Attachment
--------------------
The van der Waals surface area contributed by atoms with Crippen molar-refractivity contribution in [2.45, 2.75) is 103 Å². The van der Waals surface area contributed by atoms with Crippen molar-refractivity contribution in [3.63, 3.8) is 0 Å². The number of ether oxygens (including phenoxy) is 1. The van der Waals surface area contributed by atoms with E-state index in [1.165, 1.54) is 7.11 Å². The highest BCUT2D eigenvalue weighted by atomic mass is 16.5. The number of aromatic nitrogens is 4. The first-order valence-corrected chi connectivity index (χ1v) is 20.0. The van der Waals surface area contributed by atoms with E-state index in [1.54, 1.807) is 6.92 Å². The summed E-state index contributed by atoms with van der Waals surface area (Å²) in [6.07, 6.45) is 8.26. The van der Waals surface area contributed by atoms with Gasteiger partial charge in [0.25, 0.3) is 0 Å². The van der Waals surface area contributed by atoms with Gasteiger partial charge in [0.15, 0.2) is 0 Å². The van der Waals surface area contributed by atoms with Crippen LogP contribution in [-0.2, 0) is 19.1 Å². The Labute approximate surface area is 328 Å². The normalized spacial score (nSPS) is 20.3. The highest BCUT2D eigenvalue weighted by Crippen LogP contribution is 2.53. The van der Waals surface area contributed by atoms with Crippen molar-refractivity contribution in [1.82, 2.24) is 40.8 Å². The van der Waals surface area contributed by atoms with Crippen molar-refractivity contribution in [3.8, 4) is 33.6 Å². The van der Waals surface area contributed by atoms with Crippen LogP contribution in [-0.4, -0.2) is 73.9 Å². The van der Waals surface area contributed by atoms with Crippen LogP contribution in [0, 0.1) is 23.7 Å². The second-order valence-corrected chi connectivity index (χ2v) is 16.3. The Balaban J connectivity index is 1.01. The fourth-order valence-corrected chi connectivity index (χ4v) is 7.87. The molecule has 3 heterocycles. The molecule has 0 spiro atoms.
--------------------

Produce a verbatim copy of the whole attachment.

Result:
The van der Waals surface area contributed by atoms with Crippen molar-refractivity contribution in [2.45, 2.75) is 103 Å². The van der Waals surface area contributed by atoms with Crippen molar-refractivity contribution in [3.63, 3.8) is 0 Å². The number of ether oxygens (including phenoxy) is 1. The van der Waals surface area contributed by atoms with E-state index in [1.165, 1.54) is 7.11 Å². The highest BCUT2D eigenvalue weighted by atomic mass is 16.5. The number of aromatic nitrogens is 4. The first-order valence-corrected chi connectivity index (χ1v) is 20.0. The van der Waals surface area contributed by atoms with E-state index in [1.54, 1.807) is 6.92 Å². The summed E-state index contributed by atoms with van der Waals surface area (Å²) in [6.07, 6.45) is 8.26. The van der Waals surface area contributed by atoms with Gasteiger partial charge in [0.25, 0.3) is 0 Å². The van der Waals surface area contributed by atoms with Gasteiger partial charge in [0.15, 0.2) is 0 Å². The van der Waals surface area contributed by atoms with Crippen LogP contribution in [-0.2, 0) is 19.1 Å². The Labute approximate surface area is 328 Å². The normalized spacial score (nSPS) is 20.3. The highest BCUT2D eigenvalue weighted by Crippen LogP contribution is 2.53. The van der Waals surface area contributed by atoms with Crippen molar-refractivity contribution in [1.82, 2.24) is 40.8 Å². The van der Waals surface area contributed by atoms with Crippen molar-refractivity contribution in [3.8, 4) is 33.6 Å². The van der Waals surface area contributed by atoms with Crippen LogP contribution in [-0.4, -0.2) is 73.9 Å². The van der Waals surface area contributed by atoms with Crippen LogP contribution in [0, 0.1) is 23.7 Å². The second-order valence-corrected chi connectivity index (χ2v) is 16.3. The Balaban J connectivity index is 1.01. The fourth-order valence-corrected chi connectivity index (χ4v) is 7.87. The molecule has 3 heterocycles. The molecule has 0 spiro atoms.